Ask Rick Maybury 2014



Ask Rick 308 10/05/14


Chrome Not Casting

I thought that your recent reply to a query regarding the Google Chromecast was the answer to my difficulties. I have been having problems with mine ever since my son sent one from the US over a year ago.

However by following your advice to install the Avia app I can now cast from my Nexus 10 to my TV. But on my Windows 7 PC, every time I try to connect a sign appears telling me that my Wi-Fi is off, although it is working correctly.

Brian Orton, by email


In order to send or cast streamed media from your PC to your TV, via your Chromecast dongle, you must have the most recent version of the Google Chrome browser, one or more applications that support Chromecast, such as BBC iPlayer (latest version), Netflix and so on. If you want to cast media stored on your PC, (music, video, photos etc.) you need two Chrome browser add-ons called Chrome Cast and Videocast. They can be downloaded in Chrome by going to Controls > Tools > Extensions. Providing your setup meets all of these criteria, and the PC is connecting normally to the Internet then it should work. Try running the initial setup again, but first, perform a Full Data Reset (FDR), which puts Chromecast back to factory condition. To do that hold down the button on the dongle for at least 25 seconds (while it is plugged in) until the light starts flashing. It may also help to clear the router’s cache memory before you begin, so switch it off, and anything that connects to it. Switch the router back on and wait for the lights to stop blinking before powering up the PC, then plug in the Chromecast. If the problem persists there may be a configuration issue with the router and Virtual Private Network (VPN) services can also stop it working and if all else fails there is a simple to follow troubleshooter on the Chromecast FAQ at:



Android At Risk?

I have bought a Tesco Hudl, and despite the wealth of information there is no mention about security and anti virus precautions. Is it safe to use it as it is or is there something else I should do to protect myself?

Steve Ripley, by email


By far the biggest threat to your data and privacy is the loss or theft of your tablet, so keep it safe and do not let it out of your sight. Viruses and malware are not considered to be a major risk on Android devices. Provided that you only install apps from trustworthy sources, such as Google Play the chance of infection is relatively small but it will not hurt to install one of the many security apps available, and I would shortlist ones that have additional features like checking apps for malicious payloads as they are installed, data backup and anti-theft measures. These include the facility to remotely lock the device or wipe stored data, track its location and even take a photograph of whoever is using it, should be stolen. Of the free ones on Google Play, Avast Mobile Security & Anti Virus and QiHoo 360 have the most to offer. There are also plenty of paid-for apps from the usual suspects, including Kaspersky and Norton, so as always, check through the features, reviews and comments to find the one that best suits your needs.



A Domain Of Your Own

Recently you suggested that a reader look at setting up a domain so that their email address would not change if they switched their provider. How do you do this?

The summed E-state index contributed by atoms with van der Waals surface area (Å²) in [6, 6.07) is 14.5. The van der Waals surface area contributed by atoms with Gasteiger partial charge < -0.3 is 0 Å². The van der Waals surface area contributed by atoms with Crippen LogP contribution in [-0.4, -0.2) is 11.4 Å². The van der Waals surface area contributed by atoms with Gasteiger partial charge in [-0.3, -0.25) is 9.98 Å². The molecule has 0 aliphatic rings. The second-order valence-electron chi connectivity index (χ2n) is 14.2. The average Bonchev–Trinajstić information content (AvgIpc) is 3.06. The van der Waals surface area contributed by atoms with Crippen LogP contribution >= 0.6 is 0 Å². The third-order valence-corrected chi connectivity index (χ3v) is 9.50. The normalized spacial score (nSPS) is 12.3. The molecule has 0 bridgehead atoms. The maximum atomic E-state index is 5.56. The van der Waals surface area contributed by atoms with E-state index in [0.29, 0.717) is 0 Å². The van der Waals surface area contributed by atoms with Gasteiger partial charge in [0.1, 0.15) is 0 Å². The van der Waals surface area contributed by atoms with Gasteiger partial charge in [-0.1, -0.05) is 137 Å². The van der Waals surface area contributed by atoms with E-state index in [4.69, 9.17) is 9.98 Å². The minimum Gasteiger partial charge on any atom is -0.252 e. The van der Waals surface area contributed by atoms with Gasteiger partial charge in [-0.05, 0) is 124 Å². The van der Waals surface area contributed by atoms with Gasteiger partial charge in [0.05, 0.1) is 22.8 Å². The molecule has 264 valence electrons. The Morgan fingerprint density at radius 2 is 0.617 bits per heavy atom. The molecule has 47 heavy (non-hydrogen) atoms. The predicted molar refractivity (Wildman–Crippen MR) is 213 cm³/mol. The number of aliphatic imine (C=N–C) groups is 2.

Pauline Melia, by email


It is really very easy. First think up a name for your domain, and it can be just about anything, within reason. Next, visit one of the domain registration company websites,, to name just two. Enter your domain name into the Search box and you will be told what TLDs (Top Level Domains .com,, .TV etc) are available, and how much they cost. Once you have filled out the registration form and paid the fee you are ready to go. It normally takes a few days for the domain to become active and you can either set your email program to download messages sent directly to your domain name (e.g., and yes, it was available at the time of writing), or you can have messages sent to that address forwarded to the email address supplied by your current ISP. Email forwarding setup is in the online management menu for your domain account.



Teeny Telly Titles

My wife and I currently have a Panasonic 26-inch TV. It is a widescreen model and everything is fine, except we both have problems reading titles and running tabs showing at the bottom of the screen. A 32-inch TV doesn't make any difference, and we can't go any bigger as the room is too narrow. Can you tell me if 4:3 televisions are still available? I can’t find anything online, or perhaps I'm not asking the right questions?

S E Bigg, by email


Large-scale production of TVs with 4:3 screens stopped a while ago but there are plenty of perfectly serviceable large screen CRT models on the second hand market but it would not help in your case. If titles are hard to read because they are partially obscured by the lower edge of the screen then check the TV’s setup menu to see if there are any adjustments for picture size and position. Another possibility, especially if it is happening on another TV, is that the aspect ratio adjustment on your digital set-top box, satellite receiver or DVR, has been wrongly set and again this option can be found in the setup menu. If it is question of legibility then it may be something as simple as a poor quality SCART cable between the TV and set-top box – replace it if you are using this type of connector; digital HDMI connectors tend not to cause problems. Check the brightness and contrast settings, reposition the TV to avoid reflections from windows or lights; you may be sitting too far from the screen or, and I absolutely promise no offence intended, you and your wife may need to have your eyes tested.



© R. Maybury 2014 2104

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